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\section{It\^{o}'s Formula}
\subsection*{Section Starter Question} State the Taylor expansion of a function \(
f(x) \) up to order \( 1 \). What is the relation of this expansion to
the Mean Value Theorem of calculus? What is the relation of this
expansion to the Fundamental Theorem of calculus?
\subsubsection*{Motivation, Examples and Counterexamples}
We need some operational rules that allow us to manipulate stochastic
processes with stochastic calculus.
The important thing to know about traditional differential calculus is
that it is:
\begin{itemize}
\item
the Fundamental Theorem of Calculus;
\item
the chain rule; and
\item
Taylor polynomials and Taylor series
\end{itemize}
that enable us to calculate with functions. A deeper understanding of
calculus recognizes that these three calculus theorems are all aspects
of the same fundamental idea. Likewise we need similar rules and
formulas for stochastic processes. It\^{o}'s formula will perform that
function for us. However, It\^{o}'s formula acts in the capacity of all
three of the calculus theorems, and we have only one such theorem for
stochastic calculus.
The next example will show us that we will need some new rules for
stochastic calculus, the old rules from calculus will no longer make
sense.
\begin{example}
Consider the process which is the square of the Wiener process:
\[
Y(t) = W(t)^2.
\] We notice that this process is always non-negative, \( Y(0) = 0 \),
\( Y \) has infinitely many zeroes on \( t > 0 \) and \( \E{Y(t)} =
\E{W(t)^2} = t \). What more can we say about this process? For
example, what is the stochastic differential of \( Y(t) \) and what
would that tell us about \( Y(t) \)?
Using naive calculus, we might conjecture using the ordinary chain
rule
\[
\df{Y} = 2 W(t) \df{W}(t).
\] If that were true then the Fundamental Theorem of Calculus would
imply
\[
Y(t) = \int_0^t \df{Y} = \int_0^t 2 W(t) \df{W}(t)
\] should also be true. But consider \( \int_0^t 2 W(t) \df{W}(t) \).
It ought to correspond to a limit of a summation (for instance a
Riemann-Stieltjes left sum):
\[
\int_0^t 2 W(t) \df{W}(t) \approx \sum_{i=1}^{n} 2 W( (i-1)t/n) [ W(it/n)
- W((i-)t/n) ]
\] But look at this carefully: \( W((i-1)t/n) = W((i-1)t/n) - W(0) \)
is independent of \( [ W(it/n) - W((i-)t/n) ] \) by property 2 of
the definition of the Wiener process. Therefore, if what we
conjecture is true, the expected
value of the summation will be zero:
\begin{align*}
\E{Y(t)} &= \E{ \int_0^t 2 W(t) \df{W}(t)} \\
&= \E{ \lim_{n \to \infty} \sum_{i=1}^{n} 2 W( (i-1)t/n) ( W(it/n)
- W((i-1)t/n) ) } \\
&= \lim_{n \to \infty} \sum_{i=1}^{n} 2 \E{ [ W( (i-1)t/n) - W(0)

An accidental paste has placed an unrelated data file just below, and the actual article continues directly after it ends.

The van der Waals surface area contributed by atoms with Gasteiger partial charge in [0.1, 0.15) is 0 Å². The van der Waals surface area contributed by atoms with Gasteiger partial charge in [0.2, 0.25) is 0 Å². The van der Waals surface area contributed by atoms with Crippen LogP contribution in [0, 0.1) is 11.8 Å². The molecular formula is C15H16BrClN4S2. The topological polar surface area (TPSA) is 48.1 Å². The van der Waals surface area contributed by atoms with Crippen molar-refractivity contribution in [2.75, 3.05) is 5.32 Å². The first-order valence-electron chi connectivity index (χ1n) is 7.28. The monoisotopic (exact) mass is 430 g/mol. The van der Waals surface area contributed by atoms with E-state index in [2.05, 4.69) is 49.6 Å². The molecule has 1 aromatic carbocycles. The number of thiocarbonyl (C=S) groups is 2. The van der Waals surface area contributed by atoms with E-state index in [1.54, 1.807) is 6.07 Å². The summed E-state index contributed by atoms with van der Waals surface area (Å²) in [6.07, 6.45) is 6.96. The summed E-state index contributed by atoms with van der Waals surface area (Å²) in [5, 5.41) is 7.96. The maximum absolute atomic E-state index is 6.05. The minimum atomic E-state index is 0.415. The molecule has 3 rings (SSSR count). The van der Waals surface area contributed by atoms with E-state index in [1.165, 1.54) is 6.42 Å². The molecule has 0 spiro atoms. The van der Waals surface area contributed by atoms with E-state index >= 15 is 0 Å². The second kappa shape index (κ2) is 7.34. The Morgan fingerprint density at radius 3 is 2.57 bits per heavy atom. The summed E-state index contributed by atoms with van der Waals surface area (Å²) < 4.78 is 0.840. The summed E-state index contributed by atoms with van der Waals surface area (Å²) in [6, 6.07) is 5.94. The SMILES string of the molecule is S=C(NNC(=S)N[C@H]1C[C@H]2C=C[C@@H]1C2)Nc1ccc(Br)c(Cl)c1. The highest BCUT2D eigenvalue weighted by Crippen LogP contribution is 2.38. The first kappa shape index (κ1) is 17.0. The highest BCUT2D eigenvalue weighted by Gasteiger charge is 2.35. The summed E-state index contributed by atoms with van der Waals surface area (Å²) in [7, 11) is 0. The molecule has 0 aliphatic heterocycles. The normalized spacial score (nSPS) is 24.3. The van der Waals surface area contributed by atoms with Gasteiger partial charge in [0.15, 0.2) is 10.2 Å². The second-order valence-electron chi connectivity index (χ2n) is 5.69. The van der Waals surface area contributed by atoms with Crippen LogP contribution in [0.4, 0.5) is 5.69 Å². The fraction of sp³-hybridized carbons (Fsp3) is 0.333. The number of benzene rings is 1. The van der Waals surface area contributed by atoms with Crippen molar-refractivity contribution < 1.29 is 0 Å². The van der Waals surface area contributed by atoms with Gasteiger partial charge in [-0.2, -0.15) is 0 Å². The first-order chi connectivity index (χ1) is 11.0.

] [ W(it/n) - W((i-1)t/n) ]} \\
&= 0.
\end{align*}
(Note the assumption that the limit and the expectation can be
interchanged!)
But the mean of \( Y(t) = W(t)^2 \) is \( t \) which is definitely
not zero! The two stochastic processes don't agree even in the
mean, so something is not right! If we agree that the integral
definition and limit processes should be preserved, then the rules
of calculus will have to change.
We can see how the rules of calculus must change by rearranging the
summation. Use the simple algebraic identity
\[
2b(a-b) = \left( a^2 - b^2 - (a-b)^2 \right)
\] to re-write
\begin{align*}
&\int_0^t 2 W(t) \df{W}(t) = \lim_{n \to \infty} \sum_{i=1}^{n} 2 W
( (i-1)t/n) [ W(it/n) - W((i-1)t/n) ] \\
&\qquad = \lim_{n \to \infty} \sum_{i=1}^{n} \left( W(it/n)^2 - W((i-1)t/n)^2
- \left( W(it/n) - W((i-1)t/n)\right)^{2} \right) \\
&\qquad = \lim_{n \to \infty} \left( W(t)^2 - W(0)^2 - \sum_{i=1}^{n}
\left( W(it/n) - W((i-1)t/n) \right)^2 \right) \\
&\qquad = W(t)^2 - \lim_{n \to \infty} \sum_{i=1}^{n} \left( W(it/n) -
W((i-1)t/n) \right)^2
\end{align*}
We recognize the second term in the last expression as being the
quadratic variation of Wiener process, which we have already
evaluated, and so
\[
\int_0^t 2 W(t) \df{W}(t) = W(t)^2 - t.
\]
\end{example}
\subsubsection*{It\^{o}'s Formula and It\^{o} calculus}
It\^{o}'s formula is an expansion expressing a stochastic
process in terms of the deterministic differential and the
Wiener process differential, that is, the stochastic
differential equation for the process.
\begin{theorem}[It\^{o}'s formula]
If \( Y(t) \) is scaled Wiener process with drift, satisfying \( \df{Y}
= r \, \df{t} + \sigma \, \df{W} \) and \( f \) is a twice continuously
differentiable function, then \( Z(t) = f(Y(t)) \) is also a
stochastic process satisfying the stochastic differential equation
\[
\df{Z} = (r f'(Y) + (\sigma^2/2) f''(Y)) \, \df{t} + (\sigma f'(Y)) \,
\df{W}
\]
\end{theorem}
In words, It\^{o}'s formula in this form tells us how to expand (in
analogy with the chain rule or Taylor's formula) the differential of a
process which is defined as an elementary function of scaled Brownian
motion with drift.
\emph{It\^{o}'s formula} is often also called \emph{It\^{o}'s
lemma} by other authors and texts. Most authors believe that
this result is more important than a mere lemma, and so the text adopts
the alternative name of ``formula''. ``Formula'' also
emphasizes the analogy with the chain ``rule'' and the Taylor
``expansion''.
\begin{example}
Consider \( Z(t) = W(t)^2 \). Here the stochastic process is
standard Brownian Motion, so \( r=0 \) and \( \sigma = 1 \) so \( \df{Y}
= \df{W} \). The twice continuously differentiable function \( f \) is
the squaring function, \( f(x) = x^2 \), \( f'(x) = 2x \) and \( f''
(x) = 2 \). Then according to It\^{o}'s formula:
\[
\df{(W^2)} = (0 \cdot (2 W(t)) + (1/2)(2) ) \df{t} + (1 \cdot 2 W(t)) \df{W}
= \df{t} + 2 W(t) \df{W}
\] Notice the additional \( \df{t} \) term! Note also that if we
repeated the integration steps above in the example, we would obtain
\( W(t)^2 \) as expected!
\end{example}
\begin{example}
Consider geometric Brownian motion
\[
\exp( r t + \sigma W(t) ).